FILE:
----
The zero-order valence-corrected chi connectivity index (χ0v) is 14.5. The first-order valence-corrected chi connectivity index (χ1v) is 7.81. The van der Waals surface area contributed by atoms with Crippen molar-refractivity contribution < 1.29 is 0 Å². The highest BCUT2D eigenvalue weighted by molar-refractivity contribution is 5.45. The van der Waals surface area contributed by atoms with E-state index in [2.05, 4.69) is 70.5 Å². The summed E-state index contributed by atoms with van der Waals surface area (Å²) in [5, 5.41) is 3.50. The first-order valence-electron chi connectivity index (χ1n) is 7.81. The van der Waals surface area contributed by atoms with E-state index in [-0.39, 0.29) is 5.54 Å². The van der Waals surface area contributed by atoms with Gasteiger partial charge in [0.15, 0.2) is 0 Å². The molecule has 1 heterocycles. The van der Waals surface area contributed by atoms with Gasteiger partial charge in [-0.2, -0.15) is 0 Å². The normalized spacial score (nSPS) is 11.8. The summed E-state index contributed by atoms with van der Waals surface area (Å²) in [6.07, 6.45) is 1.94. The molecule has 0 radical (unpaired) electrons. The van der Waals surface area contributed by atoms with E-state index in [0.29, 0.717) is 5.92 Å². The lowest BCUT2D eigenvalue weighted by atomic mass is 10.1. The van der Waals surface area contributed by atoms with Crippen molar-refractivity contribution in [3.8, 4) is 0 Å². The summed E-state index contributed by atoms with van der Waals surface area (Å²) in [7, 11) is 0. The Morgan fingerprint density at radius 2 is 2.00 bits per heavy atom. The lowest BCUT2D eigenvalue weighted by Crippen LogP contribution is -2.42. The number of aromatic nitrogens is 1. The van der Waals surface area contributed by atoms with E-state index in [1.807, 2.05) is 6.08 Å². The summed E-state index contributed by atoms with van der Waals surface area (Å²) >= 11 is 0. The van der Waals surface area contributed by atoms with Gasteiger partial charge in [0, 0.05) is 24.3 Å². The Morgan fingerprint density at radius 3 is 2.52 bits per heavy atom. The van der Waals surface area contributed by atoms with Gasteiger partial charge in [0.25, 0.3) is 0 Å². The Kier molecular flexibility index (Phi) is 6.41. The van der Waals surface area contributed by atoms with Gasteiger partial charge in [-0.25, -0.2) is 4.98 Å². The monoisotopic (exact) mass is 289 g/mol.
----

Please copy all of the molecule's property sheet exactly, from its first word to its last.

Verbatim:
The zero-order valence-corrected chi connectivity index (χ0v) is 14.5. The first-order valence-corrected chi connectivity index (χ1v) is 7.81. The van der Waals surface area contributed by atoms with Crippen molar-refractivity contribution < 1.29 is 0 Å². The highest BCUT2D eigenvalue weighted by molar-refractivity contribution is 5.45. The van der Waals surface area contributed by atoms with E-state index in [2.05, 4.69) is 70.5 Å². The summed E-state index contributed by atoms with van der Waals surface area (Å²) in [5, 5.41) is 3.50. The first-order valence-electron chi connectivity index (χ1n) is 7.81. The van der Waals surface area contributed by atoms with E-state index in [-0.39, 0.29) is 5.54 Å². The van der Waals surface area contributed by atoms with Gasteiger partial charge in [0.15, 0.2) is 0 Å². The molecule has 1 heterocycles. The van der Waals surface area contributed by atoms with Gasteiger partial charge in [-0.2, -0.15) is 0 Å². The normalized spacial score (nSPS) is 11.8. The summed E-state index contributed by atoms with van der Waals surface area (Å²) in [6.07, 6.45) is 1.94. The molecule has 0 radical (unpaired) electrons. The van der Waals surface area contributed by atoms with E-state index in [0.29, 0.717) is 5.92 Å². The lowest BCUT2D eigenvalue weighted by atomic mass is 10.1. The van der Waals surface area contributed by atoms with Crippen molar-refractivity contribution in [3.8, 4) is 0 Å². The summed E-state index contributed by atoms with van der Waals surface area (Å²) in [7, 11) is 0. The Morgan fingerprint density at radius 2 is 2.00 bits per heavy atom. The lowest BCUT2D eigenvalue weighted by Crippen LogP contribution is -2.42. The number of aromatic nitrogens is 1. The van der Waals surface area contributed by atoms with E-state index in [1.807, 2.05) is 6.08 Å². The summed E-state index contributed by atoms with van der Waals surface area (Å²) >= 11 is 0. The van der Waals surface area contributed by atoms with Gasteiger partial charge in [0, 0.05) is 24.3 Å². The Morgan fingerprint density at radius 3 is 2.52 bits per heavy atom. The van der Waals surface area contributed by atoms with Gasteiger partial charge in [0.25, 0.3) is 0 Å². The Kier molecular flexibility index (Phi) is 6.41. The van der Waals surface area contributed by atoms with Gasteiger partial charge in [-0.25, -0.2) is 4.98 Å². The monoisotopic (exact) mass is 289 g/mol.